For a smaller business, key messages are equally as important. A bank doesn't say, 'We're a bank'. These mammoth financial institutions say, 'More than money', 'Can lives here', 'We live in your world'. As a marketing consultant to smaller businesses, I find small financial service businesses often use very functional key messaging that negates differentiation. For example: 'For all your business and taxation needs', 'Business and tax advisory', 'True financial advice.' It's not that you don't want your key messages to be functional, it's that these don't do you justice.

Great financial advice or services can change lives.

Money is a highly emotive topic and hitting the right emotional notes in your branding can be critical. How about, 'Take back control', 'Grow for tomorrow', or 'Live the life you always wanted.'

If you are a financial service business that needs help with your brand positioning and key messages, you may be interested in the branding packages for small business.

This brings me to...

Social Proof

Results matter in the financial services sector. Social proof, both online and offline will build your credibility. For this reason, building out your case studies and reviews becomes a critical component of a marketing plan for a financial service provider. Every review tells a trusted story - your client's story and how your business (ideally) is the hero that saves the day.

Tell a story

It's worth noting that results aren't always numbers and stars - they're stories. Most people in society want to make some sort of a change or difference in life, and your ability to facilitate that invitation through all your content is all a part of a marketing plan. This is an approach adopted by many insurance companies. An example of one that does this well is Thai Life Insurance. Their emotive campaign, included below, encourages people to consider others.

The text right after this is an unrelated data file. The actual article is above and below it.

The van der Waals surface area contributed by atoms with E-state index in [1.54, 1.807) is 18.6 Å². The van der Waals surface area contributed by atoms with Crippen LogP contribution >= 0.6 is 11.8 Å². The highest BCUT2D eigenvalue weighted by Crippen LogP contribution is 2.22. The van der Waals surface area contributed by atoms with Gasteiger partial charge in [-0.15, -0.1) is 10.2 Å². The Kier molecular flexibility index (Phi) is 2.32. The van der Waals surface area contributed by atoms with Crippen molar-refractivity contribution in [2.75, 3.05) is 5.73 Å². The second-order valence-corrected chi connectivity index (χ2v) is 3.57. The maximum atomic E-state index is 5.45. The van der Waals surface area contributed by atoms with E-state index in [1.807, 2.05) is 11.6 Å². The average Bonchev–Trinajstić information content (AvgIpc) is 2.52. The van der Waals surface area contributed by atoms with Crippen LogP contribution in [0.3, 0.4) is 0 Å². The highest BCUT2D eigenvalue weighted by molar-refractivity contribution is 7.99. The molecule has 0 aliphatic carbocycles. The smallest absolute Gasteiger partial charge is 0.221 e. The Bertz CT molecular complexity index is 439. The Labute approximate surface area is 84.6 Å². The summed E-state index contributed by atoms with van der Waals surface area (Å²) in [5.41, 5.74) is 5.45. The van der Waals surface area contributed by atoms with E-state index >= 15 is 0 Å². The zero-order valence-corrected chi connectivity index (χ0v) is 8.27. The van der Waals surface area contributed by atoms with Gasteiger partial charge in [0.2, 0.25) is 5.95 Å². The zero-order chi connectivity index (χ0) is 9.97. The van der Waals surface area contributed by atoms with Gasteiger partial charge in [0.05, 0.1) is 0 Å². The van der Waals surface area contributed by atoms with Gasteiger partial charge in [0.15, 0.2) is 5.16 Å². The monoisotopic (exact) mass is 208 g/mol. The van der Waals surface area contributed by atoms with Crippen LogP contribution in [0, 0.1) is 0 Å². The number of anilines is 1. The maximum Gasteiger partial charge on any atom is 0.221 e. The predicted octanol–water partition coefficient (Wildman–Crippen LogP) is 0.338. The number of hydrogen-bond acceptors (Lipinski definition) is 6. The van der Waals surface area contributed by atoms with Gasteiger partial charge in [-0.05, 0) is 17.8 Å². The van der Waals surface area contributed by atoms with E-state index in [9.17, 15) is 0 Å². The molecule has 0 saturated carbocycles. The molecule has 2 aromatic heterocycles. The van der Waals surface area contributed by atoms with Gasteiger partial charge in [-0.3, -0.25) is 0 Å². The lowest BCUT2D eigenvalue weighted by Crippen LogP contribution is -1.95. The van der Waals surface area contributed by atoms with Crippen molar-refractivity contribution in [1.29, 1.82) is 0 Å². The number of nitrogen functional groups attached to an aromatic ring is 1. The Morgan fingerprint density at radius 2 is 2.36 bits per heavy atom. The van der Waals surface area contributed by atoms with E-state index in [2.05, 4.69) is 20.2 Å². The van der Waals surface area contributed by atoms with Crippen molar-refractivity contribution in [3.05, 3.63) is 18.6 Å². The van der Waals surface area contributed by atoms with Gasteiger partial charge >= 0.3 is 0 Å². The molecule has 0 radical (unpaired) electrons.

Google reviews like the one pictured below can also tell transformational stories that you can leverage in your marketing. These can also be a fantastic source of inspiration for your marketing messages - for example, the Google review pictured below explains, "after having another accountant stringing me along for over 6 months... [name] was extremely helpful, responsive and gave great advice." This firm could mirror this sentiment in their campaign content: "Feel misled? Need a helpful, responsive accountant with great advice? I'll sort out your paperwork mess and get your tax return done fast."

Google reviews for account
Google reviews can tell transformational stories.

Social proof helps you demonstrate expertise in your niche.

demonstrate Expertise in your niche

An important component of brand positioning for financial service providers is your expertise, and part of this, is your niche. The Women's Accountant pictured below has a clearly articulated niche. Create a brand experience that supports this consistently, with a team that delivers on the brand perception you are trying to facilitate.

Accountant niche ideas
The Women's Accountant has a pretty clear niche.

When the going gets tough, businesses can get (and sound) desperate. During the pandemic many businesses took on random clients just to keep the lights on. It can be a temptation during a recession too. However, if you take on random clientele, you can end up with a weak market profile. Ever heard the saying? Jack of all trades, but master of none? Don't be Jack. Having a clear niche and sticking to it can solidify your reputation better than risking spreading yourself too thin all for the sake of a few dollars.

Likeability. Ease. Expertise.

A marketing strategy for financial service providers needs to facilitate and amplify likeability, ease and expertise. Your brand positioning and complete customer experience is the formula that will be critical to growing your business in the competitive arena of financial services.

Need a hand? I'm a digital marketing consultant based in Melbourne, feel free to reach out or meet me on LinkedIn.


Don’t just grow—grow smarter.

Let's Grow Your Business
Arrow up